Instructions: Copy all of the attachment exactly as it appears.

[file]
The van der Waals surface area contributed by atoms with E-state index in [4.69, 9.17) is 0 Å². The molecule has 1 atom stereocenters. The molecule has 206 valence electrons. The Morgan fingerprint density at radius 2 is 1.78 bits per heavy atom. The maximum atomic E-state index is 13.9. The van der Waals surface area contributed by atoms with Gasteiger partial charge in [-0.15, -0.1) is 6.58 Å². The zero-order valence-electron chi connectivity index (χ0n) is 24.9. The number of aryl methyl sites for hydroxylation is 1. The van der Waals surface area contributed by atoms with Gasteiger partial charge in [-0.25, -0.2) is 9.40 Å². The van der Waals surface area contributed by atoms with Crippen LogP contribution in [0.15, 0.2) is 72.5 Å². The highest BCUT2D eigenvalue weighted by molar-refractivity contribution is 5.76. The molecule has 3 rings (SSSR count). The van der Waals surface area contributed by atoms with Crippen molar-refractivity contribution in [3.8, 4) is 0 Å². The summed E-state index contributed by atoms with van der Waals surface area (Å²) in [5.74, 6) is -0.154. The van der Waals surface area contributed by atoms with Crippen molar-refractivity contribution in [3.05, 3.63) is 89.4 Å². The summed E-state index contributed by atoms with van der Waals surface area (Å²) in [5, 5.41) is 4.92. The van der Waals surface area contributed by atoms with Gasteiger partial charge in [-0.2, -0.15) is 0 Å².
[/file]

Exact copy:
The van der Waals surface area contributed by atoms with E-state index in [4.69, 9.17) is 0 Å². The molecule has 1 atom stereocenters. The molecule has 206 valence electrons. The Morgan fingerprint density at radius 2 is 1.78 bits per heavy atom. The maximum atomic E-state index is 13.9. The van der Waals surface area contributed by atoms with Gasteiger partial charge in [-0.15, -0.1) is 6.58 Å². The zero-order valence-electron chi connectivity index (χ0n) is 24.9. The number of aryl methyl sites for hydroxylation is 1. The van der Waals surface area contributed by atoms with Gasteiger partial charge in [-0.25, -0.2) is 9.40 Å². The van der Waals surface area contributed by atoms with Crippen LogP contribution in [0.15, 0.2) is 72.5 Å². The highest BCUT2D eigenvalue weighted by molar-refractivity contribution is 5.76. The molecule has 3 rings (SSSR count). The van der Waals surface area contributed by atoms with Crippen molar-refractivity contribution in [3.8, 4) is 0 Å². The summed E-state index contributed by atoms with van der Waals surface area (Å²) in [5.74, 6) is -0.154. The van der Waals surface area contributed by atoms with Crippen molar-refractivity contribution in [3.05, 3.63) is 89.4 Å². The summed E-state index contributed by atoms with van der Waals surface area (Å²) in [5, 5.41) is 4.92. The van der Waals surface area contributed by atoms with Gasteiger partial charge in [-0.2, -0.15) is 0 Å².